Editor—Even since Ed Gallo “retired” from the city council I have been working on him to get him to write us a column. I finally broke him down, and here is the first example:
You are correct. This is a new column premier edition. Hopefully it won’t be a one and done. Today’s topic in the historic Escondido Times Advocate, our hometown newspaper will deal with an issue I presented to the City Council on June 5 this year.
As we all know, Escondido is heavily reliant on sales tax revenue to provide for the necessary public services such as police, fire and recreation.
More so than other cities in San Diego County due to the property tax formula that has scr–– uh, shortchanged Escondido for over 40 years. The bulk of our sales tax revenue is generated in the retail sector led by North County Faire as most longtime residents refer to Westfield North County and the Auto Park. Grand Avenue has been an integral part in revenue generation for 131 years.
For over 50 years Escondido has invested millions of dollars improving the appearance of Grand Avenue beginning in the late ‘60’s adding the center median after the Village Mall (first enclosed mall in California) drew businesses from Grand Ave.
The ‘70’s saw the addition of free public parking lots. In the ‘80’s after North County Faire opened and usurped retail from downtown the pop-outs and pedestrian lights were added. And the parking meters were removed from Grand Ave “because the mall has free parking and downtown should offer the same.” Last year the center median was additionally enhanced with the removal of the dying eucalyptus trees and replaced with new trees and colorful flowering plants. In the near future plans are set to reconfigure the parking situation downtown adding more parking. All of these investments were initiated to preserve the viability of the only true ‘Main Street’ in North County.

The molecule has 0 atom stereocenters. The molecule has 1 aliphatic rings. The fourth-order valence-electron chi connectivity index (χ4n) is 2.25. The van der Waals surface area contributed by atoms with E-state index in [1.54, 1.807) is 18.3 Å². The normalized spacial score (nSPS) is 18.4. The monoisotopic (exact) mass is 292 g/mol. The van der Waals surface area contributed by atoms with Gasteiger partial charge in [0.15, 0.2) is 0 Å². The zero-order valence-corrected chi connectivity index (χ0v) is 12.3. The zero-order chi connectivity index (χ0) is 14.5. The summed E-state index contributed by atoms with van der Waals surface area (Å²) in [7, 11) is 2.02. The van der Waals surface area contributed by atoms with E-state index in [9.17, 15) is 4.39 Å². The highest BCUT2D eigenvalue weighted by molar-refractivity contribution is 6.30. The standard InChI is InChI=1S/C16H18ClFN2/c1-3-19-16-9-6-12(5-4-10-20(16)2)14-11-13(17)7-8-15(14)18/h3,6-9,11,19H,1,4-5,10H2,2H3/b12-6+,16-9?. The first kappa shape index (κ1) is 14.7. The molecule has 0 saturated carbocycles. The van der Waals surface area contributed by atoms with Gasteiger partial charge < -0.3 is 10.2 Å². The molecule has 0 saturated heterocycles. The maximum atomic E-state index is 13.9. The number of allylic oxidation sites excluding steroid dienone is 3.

However, I believe the most productive investment in downtown has been the advent of the Façade and Property Improvement Program. According to our Management Analyst, the return on investment of the FPIP has been 10 to 1. A $10 return for every $1 dollar invested on image and appearance which has been one of my bi-lines since I was on the East Valley Association Board in the ‘90’s. That’s the 1990’s.
When I was in retail some decades ago my motto was “eye appeal is buy appeal.” If it looks good people will buy it. Anyone who remembers the pet rock craze will know what I am talking about. The same goes for our downtown. We have not had any funding for the FPIP the past few years but I think it is time now to again fund this program. This fits in nicely with what the Mayor has stated before and after the election about rejuvenating Grand Avenue and when added to what the new street scene will look like it makes prudent sense to kick start the FPIP.
I told the business owner with whom I spoke that I would do what I can to get funding for his plans on an exterior remodel of his building. If we take the Mayor’s words seriously then we should once again offer an incentive for existing businesses to improve their properties, and there are still storefronts that could use improvement, and also for prospective business and property owners. Thank you for not calling the grammar police on any inadvertent errors.